CAPTION: The former PM and the new leader. Campaigners for public media made a bad call promoting Helen Clark as it’s champion.
You have to admire any organisation that makes the effort to help debate an important topic like the need for better public media. I have the greatest respect for Mark Jennings, and some of the other panelists for the Better Public Media Trust debate, and their role in eliciting responses for change to the way we promote journalism. Panelist Mark Jennings in brings the credibility of a working journalist to bear, and more power to his sword, I say. However. the focus on Helen Clark in a press statement today raises questions about where this is organisation is at, where it has been and where it is going to. The utterances of a partisan politician are surprising. Are there no people in the community who can address the need for independent journalism other than a former Party political leader, let alone one who has associated herself so much with the new government? There has long been a tendency in the journalist debate over public broadcasting to be anti-business, anti-conservatism and pro-Left. That I a natural abbertion, there is no need to get a Labour politicians in to emphasise the bias. As PM, Helen Clark led a whole army of people in government to manipulate the views of journalists and the public. That was her job BPM needs to ensure that it remains bi-partisan and represents the values of all New Zealanders and it does not get caught up with other agendas. The Better Public Media Trust and the allied group the Coalition for Better Broadcasting was an organisation that contributed to the Labour Party policy on broadcasting that includes an emphasis on Radio New Zealand and the development of an RNZ TV service. The new service to be called RNZ Plus will be funded with an extra $38 million from taxpayers this year.
This is an abridged version of the press release today the Better Public Media Trust today.
In a report released today, former Prime Minister Helen Clark emphasises the importance of quality media “Our perception of New Zealand – the nation, its people, its history, and its future – is influenced by our media. We badly need public policy which can deliver the media we New Zealanders need to inform us and to reflect our nation’s past, present, and future.”
The report, the People’s Commission on Public Broadcasting and Media, recommends the establishment of a charter to cover all taxpayer funded media, an independent review of all taxpayer funded media structures and institutions, and an increase to New Zealand On Air and RNZ funding now, and annually in line with inflation.
The People’s Commission on Public Broadcasting and Media, is the product of a new approach to addressing this long-standing challenge: a crowdfunded public inquiry. The goal of the inquiry was to find consensus on the problem and on possible solutions by collating the opinions of a wide spectrum of New Zealanders, industry experts, and observers.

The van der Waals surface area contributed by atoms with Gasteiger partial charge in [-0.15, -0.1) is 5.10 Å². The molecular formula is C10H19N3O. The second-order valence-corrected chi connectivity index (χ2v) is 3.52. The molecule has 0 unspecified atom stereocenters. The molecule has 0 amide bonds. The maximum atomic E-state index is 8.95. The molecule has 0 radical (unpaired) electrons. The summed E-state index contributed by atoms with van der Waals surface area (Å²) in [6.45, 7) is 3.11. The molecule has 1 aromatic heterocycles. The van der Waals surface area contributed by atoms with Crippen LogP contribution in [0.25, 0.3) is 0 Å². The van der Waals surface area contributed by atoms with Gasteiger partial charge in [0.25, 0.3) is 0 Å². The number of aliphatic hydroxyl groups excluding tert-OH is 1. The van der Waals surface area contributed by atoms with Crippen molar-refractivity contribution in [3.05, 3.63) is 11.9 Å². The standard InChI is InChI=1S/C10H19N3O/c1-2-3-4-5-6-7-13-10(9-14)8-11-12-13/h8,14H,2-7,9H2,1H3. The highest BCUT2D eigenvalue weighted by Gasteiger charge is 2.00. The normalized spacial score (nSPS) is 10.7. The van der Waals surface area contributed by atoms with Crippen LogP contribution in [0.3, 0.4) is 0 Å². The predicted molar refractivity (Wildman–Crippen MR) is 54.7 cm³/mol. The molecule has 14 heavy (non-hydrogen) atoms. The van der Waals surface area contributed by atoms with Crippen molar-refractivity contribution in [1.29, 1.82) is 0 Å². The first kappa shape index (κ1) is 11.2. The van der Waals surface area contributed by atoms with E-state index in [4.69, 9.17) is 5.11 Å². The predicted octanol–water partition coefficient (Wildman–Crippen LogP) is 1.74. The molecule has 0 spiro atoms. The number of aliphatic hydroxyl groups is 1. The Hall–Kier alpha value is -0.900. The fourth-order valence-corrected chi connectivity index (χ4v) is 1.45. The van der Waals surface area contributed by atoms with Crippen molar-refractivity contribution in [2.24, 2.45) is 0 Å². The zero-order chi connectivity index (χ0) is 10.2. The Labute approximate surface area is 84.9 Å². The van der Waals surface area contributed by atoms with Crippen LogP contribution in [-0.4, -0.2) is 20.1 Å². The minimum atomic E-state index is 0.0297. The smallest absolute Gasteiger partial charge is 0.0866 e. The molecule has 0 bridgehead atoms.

The panellists for the People’s Commission were: Bill Ralston, Mark Jennings, Kay Ellmers, Lance Wiggs, Lizzie Marvelly, Shamubeel Eaqub.
The three major themes to emerge from the public submissions were the need for inclusion (public broadcasting needs to include the voices of all segments of New Zealand), investment (need for more financial support, particularly from the government) and independence. Participants emphasised the critical role an independent media plays in holding the powerful to account in democracies.
Panellist Mark Jennings says that travelling around New Zealand talking to people about the state of the country’s media had made clear “the overwhelming support for public service media. It is now seen as perhaps the last bastion of independent, quality news and current affairs, in a media world that is collapsing under a deluge of clickbait and the impact of failing financial models.”
However, Jennings emphasised the importance of having “a strong, vibrant private sector media.”
“Competition keeps all the players honest and is the lifeblood of innovation.’ says Jennings. “The country needs a healthy public media and a healthy commercial sector.”
On the topic of inclusion, panelist Lizzie Marvelly says one of the key themes to emerge from the process was “a passion for trustworthy news that didn’t focus only on the urban centres and a yearning for ‘the New Zealand story’ to be told.”
Marvelly also reflected on the importance of an independent media to a healthy democracy, and what that means for the importance of media literacy. “Engaging in this process only strengthened my view that media literacy will be vital to the health of our democracy in years to come. We must equip our young people with the tools not only to keep themselves safe online, but to critically analyse the information that is being put in front of them so that they can make decisions informed by credible evidence, not spin and deceit.”
Panelist Kay Ellmers, says she came away from this process with “a strong sense there was consensus that publicly funded media content should be diverse, accessible and accountable to all citizens.”
“As we move away from using public money to fund content for ‘free to air’ broadcast delivery platforms, and increasingly fund content that is delivered online only,’ says Ellmers, ‘we have a fundamental problem that this publicly funded content is no longer freely accessible to all citizens.”